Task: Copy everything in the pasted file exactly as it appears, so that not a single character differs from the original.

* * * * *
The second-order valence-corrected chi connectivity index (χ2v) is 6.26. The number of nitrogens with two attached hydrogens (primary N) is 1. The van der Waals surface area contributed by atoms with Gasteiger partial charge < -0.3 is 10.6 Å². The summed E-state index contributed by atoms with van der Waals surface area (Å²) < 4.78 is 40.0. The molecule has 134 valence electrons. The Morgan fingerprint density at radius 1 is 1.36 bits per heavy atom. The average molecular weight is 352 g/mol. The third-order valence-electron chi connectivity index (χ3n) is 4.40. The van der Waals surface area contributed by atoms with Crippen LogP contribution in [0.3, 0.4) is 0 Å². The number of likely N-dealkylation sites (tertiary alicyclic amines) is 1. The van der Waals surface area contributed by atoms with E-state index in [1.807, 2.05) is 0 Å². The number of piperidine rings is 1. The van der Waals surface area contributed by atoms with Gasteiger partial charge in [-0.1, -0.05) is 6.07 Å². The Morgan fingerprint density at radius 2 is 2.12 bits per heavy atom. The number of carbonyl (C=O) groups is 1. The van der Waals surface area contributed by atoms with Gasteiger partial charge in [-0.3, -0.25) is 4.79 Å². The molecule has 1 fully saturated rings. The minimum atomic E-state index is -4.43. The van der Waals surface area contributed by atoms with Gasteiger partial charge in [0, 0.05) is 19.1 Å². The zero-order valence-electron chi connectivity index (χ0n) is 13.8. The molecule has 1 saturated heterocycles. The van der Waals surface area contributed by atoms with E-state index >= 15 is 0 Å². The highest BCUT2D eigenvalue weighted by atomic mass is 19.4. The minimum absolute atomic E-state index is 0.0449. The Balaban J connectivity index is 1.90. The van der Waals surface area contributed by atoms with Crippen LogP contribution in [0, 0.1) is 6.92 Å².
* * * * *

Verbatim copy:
The second-order valence-corrected chi connectivity index (χ2v) is 6.26. The number of nitrogens with two attached hydrogens (primary N) is 1. The van der Waals surface area contributed by atoms with Gasteiger partial charge < -0.3 is 10.6 Å². The summed E-state index contributed by atoms with van der Waals surface area (Å²) < 4.78 is 40.0. The molecule has 134 valence electrons. The Morgan fingerprint density at radius 1 is 1.36 bits per heavy atom. The average molecular weight is 352 g/mol. The third-order valence-electron chi connectivity index (χ3n) is 4.40. The van der Waals surface area contributed by atoms with Crippen LogP contribution in [0.3, 0.4) is 0 Å². The number of likely N-dealkylation sites (tertiary alicyclic amines) is 1. The van der Waals surface area contributed by atoms with E-state index in [1.807, 2.05) is 0 Å². The number of piperidine rings is 1. The van der Waals surface area contributed by atoms with Gasteiger partial charge in [-0.1, -0.05) is 6.07 Å². The Morgan fingerprint density at radius 2 is 2.12 bits per heavy atom. The number of carbonyl (C=O) groups is 1. The van der Waals surface area contributed by atoms with Gasteiger partial charge in [-0.3, -0.25) is 4.79 Å². The molecule has 1 fully saturated rings. The minimum atomic E-state index is -4.43. The van der Waals surface area contributed by atoms with Gasteiger partial charge in [0, 0.05) is 19.1 Å². The zero-order valence-electron chi connectivity index (χ0n) is 13.8. The molecule has 1 saturated heterocycles. The van der Waals surface area contributed by atoms with E-state index >= 15 is 0 Å². The highest BCUT2D eigenvalue weighted by atomic mass is 19.4. The minimum absolute atomic E-state index is 0.0449. The Balaban J connectivity index is 1.90. The van der Waals surface area contributed by atoms with Crippen LogP contribution in [0, 0.1) is 6.92 Å².